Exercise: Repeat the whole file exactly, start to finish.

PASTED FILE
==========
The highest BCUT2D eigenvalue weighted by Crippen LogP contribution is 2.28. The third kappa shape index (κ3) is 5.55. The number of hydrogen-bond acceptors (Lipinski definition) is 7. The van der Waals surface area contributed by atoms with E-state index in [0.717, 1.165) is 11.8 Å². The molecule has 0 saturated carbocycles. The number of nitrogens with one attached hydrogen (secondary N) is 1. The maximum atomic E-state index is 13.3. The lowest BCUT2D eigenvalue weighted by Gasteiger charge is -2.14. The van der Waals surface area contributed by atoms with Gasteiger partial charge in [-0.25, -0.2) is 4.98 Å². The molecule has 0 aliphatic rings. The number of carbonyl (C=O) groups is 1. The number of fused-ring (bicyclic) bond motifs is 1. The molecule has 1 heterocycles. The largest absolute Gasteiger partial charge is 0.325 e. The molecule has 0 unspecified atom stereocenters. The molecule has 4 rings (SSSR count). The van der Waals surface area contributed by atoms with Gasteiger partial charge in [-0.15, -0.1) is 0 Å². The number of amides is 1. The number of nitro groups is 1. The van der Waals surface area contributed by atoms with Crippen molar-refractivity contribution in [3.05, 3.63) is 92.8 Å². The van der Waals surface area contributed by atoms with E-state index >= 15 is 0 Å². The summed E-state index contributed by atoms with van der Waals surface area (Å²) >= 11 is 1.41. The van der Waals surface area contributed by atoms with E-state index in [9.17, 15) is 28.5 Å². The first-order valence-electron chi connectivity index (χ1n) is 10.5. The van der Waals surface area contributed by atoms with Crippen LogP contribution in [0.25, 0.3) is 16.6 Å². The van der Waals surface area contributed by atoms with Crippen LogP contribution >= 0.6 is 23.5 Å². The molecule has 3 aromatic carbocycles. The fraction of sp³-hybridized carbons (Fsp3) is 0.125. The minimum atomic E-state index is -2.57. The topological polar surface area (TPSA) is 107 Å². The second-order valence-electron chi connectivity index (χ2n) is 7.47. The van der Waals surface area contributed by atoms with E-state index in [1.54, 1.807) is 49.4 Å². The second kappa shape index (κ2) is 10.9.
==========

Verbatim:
The highest BCUT2D eigenvalue weighted by Crippen LogP contribution is 2.28. The third kappa shape index (κ3) is 5.55. The number of hydrogen-bond acceptors (Lipinski definition) is 7. The van der Waals surface area contributed by atoms with E-state index in [0.717, 1.165) is 11.8 Å². The molecule has 0 saturated carbocycles. The number of nitrogens with one attached hydrogen (secondary N) is 1. The maximum atomic E-state index is 13.3. The lowest BCUT2D eigenvalue weighted by Gasteiger charge is -2.14. The van der Waals surface area contributed by atoms with Gasteiger partial charge in [-0.25, -0.2) is 4.98 Å². The molecule has 0 aliphatic rings. The number of carbonyl (C=O) groups is 1. The number of fused-ring (bicyclic) bond motifs is 1. The molecule has 1 heterocycles. The largest absolute Gasteiger partial charge is 0.325 e. The molecule has 0 unspecified atom stereocenters. The molecule has 4 rings (SSSR count). The van der Waals surface area contributed by atoms with Gasteiger partial charge in [-0.15, -0.1) is 0 Å². The number of amides is 1. The number of nitro groups is 1. The van der Waals surface area contributed by atoms with Crippen molar-refractivity contribution in [3.05, 3.63) is 92.8 Å². The van der Waals surface area contributed by atoms with E-state index >= 15 is 0 Å². The summed E-state index contributed by atoms with van der Waals surface area (Å²) >= 11 is 1.41. The van der Waals surface area contributed by atoms with E-state index in [9.17, 15) is 28.5 Å². The first-order valence-electron chi connectivity index (χ1n) is 10.5. The van der Waals surface area contributed by atoms with Crippen LogP contribution in [0.25, 0.3) is 16.6 Å². The van der Waals surface area contributed by atoms with Crippen LogP contribution >= 0.6 is 23.5 Å². The molecule has 3 aromatic carbocycles. The fraction of sp³-hybridized carbons (Fsp3) is 0.125. The minimum atomic E-state index is -2.57. The topological polar surface area (TPSA) is 107 Å². The second-order valence-electron chi connectivity index (χ2n) is 7.47. The van der Waals surface area contributed by atoms with E-state index in [1.54, 1.807) is 49.4 Å². The second kappa shape index (κ2) is 10.9.